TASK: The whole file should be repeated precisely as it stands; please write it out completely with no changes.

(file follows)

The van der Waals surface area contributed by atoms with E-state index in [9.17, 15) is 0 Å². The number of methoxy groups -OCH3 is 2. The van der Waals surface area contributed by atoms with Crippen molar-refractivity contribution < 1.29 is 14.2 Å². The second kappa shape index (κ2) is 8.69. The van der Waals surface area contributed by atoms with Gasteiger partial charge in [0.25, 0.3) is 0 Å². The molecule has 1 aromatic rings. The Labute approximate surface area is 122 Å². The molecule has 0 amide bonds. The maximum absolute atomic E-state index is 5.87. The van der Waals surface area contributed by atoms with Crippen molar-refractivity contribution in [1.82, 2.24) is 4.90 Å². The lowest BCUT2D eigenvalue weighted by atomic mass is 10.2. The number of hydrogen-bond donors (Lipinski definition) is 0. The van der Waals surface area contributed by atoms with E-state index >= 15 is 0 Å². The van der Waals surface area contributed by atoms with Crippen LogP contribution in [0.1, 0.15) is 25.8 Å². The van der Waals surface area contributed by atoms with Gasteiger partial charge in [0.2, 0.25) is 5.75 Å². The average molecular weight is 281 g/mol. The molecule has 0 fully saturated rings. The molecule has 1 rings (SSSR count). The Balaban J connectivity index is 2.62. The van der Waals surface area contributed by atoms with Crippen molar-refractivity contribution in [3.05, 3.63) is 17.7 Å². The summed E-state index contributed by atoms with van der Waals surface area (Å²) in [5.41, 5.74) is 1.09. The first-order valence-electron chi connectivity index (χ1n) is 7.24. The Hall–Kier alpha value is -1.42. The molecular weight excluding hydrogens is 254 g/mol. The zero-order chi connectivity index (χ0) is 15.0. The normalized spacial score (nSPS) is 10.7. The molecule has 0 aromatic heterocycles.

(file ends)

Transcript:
The van der Waals surface area contributed by atoms with E-state index in [9.17, 15) is 0 Å². The number of methoxy groups -OCH3 is 2. The van der Waals surface area contributed by atoms with Crippen molar-refractivity contribution < 1.29 is 14.2 Å². The second kappa shape index (κ2) is 8.69. The van der Waals surface area contributed by atoms with Gasteiger partial charge in [0.25, 0.3) is 0 Å². The molecule has 1 aromatic rings. The Labute approximate surface area is 122 Å². The molecule has 0 amide bonds. The maximum absolute atomic E-state index is 5.87. The van der Waals surface area contributed by atoms with Crippen molar-refractivity contribution in [1.82, 2.24) is 4.90 Å². The lowest BCUT2D eigenvalue weighted by atomic mass is 10.2. The number of hydrogen-bond donors (Lipinski definition) is 0. The van der Waals surface area contributed by atoms with E-state index >= 15 is 0 Å². The van der Waals surface area contributed by atoms with Crippen LogP contribution in [0.1, 0.15) is 25.8 Å². The van der Waals surface area contributed by atoms with Gasteiger partial charge in [0.2, 0.25) is 5.75 Å². The average molecular weight is 281 g/mol. The molecule has 0 fully saturated rings. The molecule has 1 rings (SSSR count). The Balaban J connectivity index is 2.62. The van der Waals surface area contributed by atoms with Crippen molar-refractivity contribution in [3.05, 3.63) is 17.7 Å². The summed E-state index contributed by atoms with van der Waals surface area (Å²) in [5.41, 5.74) is 1.09. The first-order valence-electron chi connectivity index (χ1n) is 7.24. The Hall–Kier alpha value is -1.42. The molecular weight excluding hydrogens is 254 g/mol. The zero-order chi connectivity index (χ0) is 15.0. The normalized spacial score (nSPS) is 10.7. The molecule has 0 aromatic heterocycles.